Meet the Alabama lawmaker quietly promising to save Bentley from impeachment
MONTGOMERY, Ala. — Alabama State Rep. Mike Jones (R-Andalusia) is poised to bury articles of impeachment against Governor Robert Bentley if the House continues on its current track toward sending the articles to the Judiciary Committee, which Jones chairs.
According to multiples sources in the House, Jones has told colleagues he will “protect” members of his committee from having to take a vote on the issue and effectively kill the effort before it gains any more traction.
Jones’ efforts may come as a surprise to casual political observers who have heard so much in the media from impeachment advocates in recent weeks, but behind closed doors Republican lawmakers are much less inclined to push forward with a high-profile effort to boot the state’s embattled governor out of office.
“He is not alone,” one Republican lawmaker said on condition of anonymity because he was discussing internal GOP caucus business. “Basically it’s like all the attorneys in the House have banded together and Jones is the lead lawyer since he’s chairman of Judiciary. I am honestly not sure yet how I would vote on impeachment, but I think we need to go ahead and get the process started, investigate, and see where it takes us. That is not where we’re headed right now.”
Section 173 of the Alabama Constitution lays out the grounds on which a constitutional officer can be impeached:
The governor… may be removed from office for willful neglect of duty, corruption in office, incompetency, or intemperance in the use of intoxicating liquors or narcotics to such an extent, in view of the dignity of the office and importance of its duties, as unfits the officer for the discharge of such duties, or for any offense involving moral turpitude while in office, or committed under color thereof, or connected therewith, by the senate sitting as a court of impeachment, under oath or affirmation, on articles or charges preferred by the house of representatives.
State Rep. Ed Henry’s articles of impeachment charge Bentley with neglecting his duties as governor, corruption in office, incompetence and moral turpitude. In response to the threat of impeachment, Bentley released a statement calling it “a political attack.”
Multiple sources say Jones and his allies argue that incompetence is only grounds for impeachment if Bentley is found to be mentally incompetent by physicians. They also say moral turpitude is not grounds for impeachment, in spite of it being listed in the Constitution. In short, many of the lawmakers who are against impeaching the governor have said they do not plan to take action unless they see clear evidence he has broken the law.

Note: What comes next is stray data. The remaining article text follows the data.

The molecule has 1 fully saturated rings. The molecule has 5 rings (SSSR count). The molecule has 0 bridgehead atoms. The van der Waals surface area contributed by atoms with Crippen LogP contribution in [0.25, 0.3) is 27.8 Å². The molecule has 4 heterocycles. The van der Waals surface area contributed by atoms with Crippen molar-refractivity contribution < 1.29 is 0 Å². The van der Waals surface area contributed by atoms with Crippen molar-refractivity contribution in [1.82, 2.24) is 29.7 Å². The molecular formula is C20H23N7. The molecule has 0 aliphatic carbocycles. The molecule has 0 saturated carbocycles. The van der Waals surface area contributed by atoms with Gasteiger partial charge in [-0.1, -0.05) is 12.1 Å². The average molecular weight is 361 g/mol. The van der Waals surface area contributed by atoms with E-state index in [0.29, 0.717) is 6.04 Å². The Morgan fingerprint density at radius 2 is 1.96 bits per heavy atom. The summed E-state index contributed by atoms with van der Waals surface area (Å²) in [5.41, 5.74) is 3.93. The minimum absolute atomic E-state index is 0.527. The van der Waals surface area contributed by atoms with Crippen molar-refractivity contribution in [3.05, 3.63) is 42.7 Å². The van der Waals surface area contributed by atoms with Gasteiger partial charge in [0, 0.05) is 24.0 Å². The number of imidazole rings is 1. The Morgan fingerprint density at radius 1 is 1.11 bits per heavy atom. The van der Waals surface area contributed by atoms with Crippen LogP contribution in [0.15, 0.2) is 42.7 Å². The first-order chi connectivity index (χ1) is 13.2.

Rep. Henry, who sponsored the initial impeachment petition, expressed frustration on the House floor Tuesday, saying he was “starting to feel at some level there are some shenanigans at play” to “set (impeachment) aside.”
Henry’s remarks were in response to State Rep. Mac McCutcheon’s (R-Huntsville) effort to increase the number of signatures needed to start impeachment proceedings from 10 to 21. McCutcheon explained that he believes the higher threshold would give the articles of impeachment more weight.
“The more signatures we have, the more credible it will be,” he said on the House floor.
Rep. Paul Beckman (R-Prattville) agreed.
“I would rather see the number a lot higher, because of the gravity of the situation,” he said.
State Rep. Matt Fridy (R-Montevallo) attempted to pass a resolution creating a 15-member committee to investigate whether Bentley should be impeached, but concerns were raised that selecting the committee after articles of impeachment had already been introduced would inject politics into the process. As a result, impeachment-related efforts will likely be sent to Jones’ Judiciary Committee for a quiet death.
“With the exception of a few of the guys on the far-right, everyone else talking about impeaching Bentley is just blowing smoke,” said one lobbyist. “It’s dead, whether everyone knows it yet or not.”
Rep. Jones did not respond to a request for comment.
UPDATE: The Alabama House on Tuesday approved rules changes that now require a three-fifths vote (63 votes in 105-member House) for impeachment to be brought up for consideration.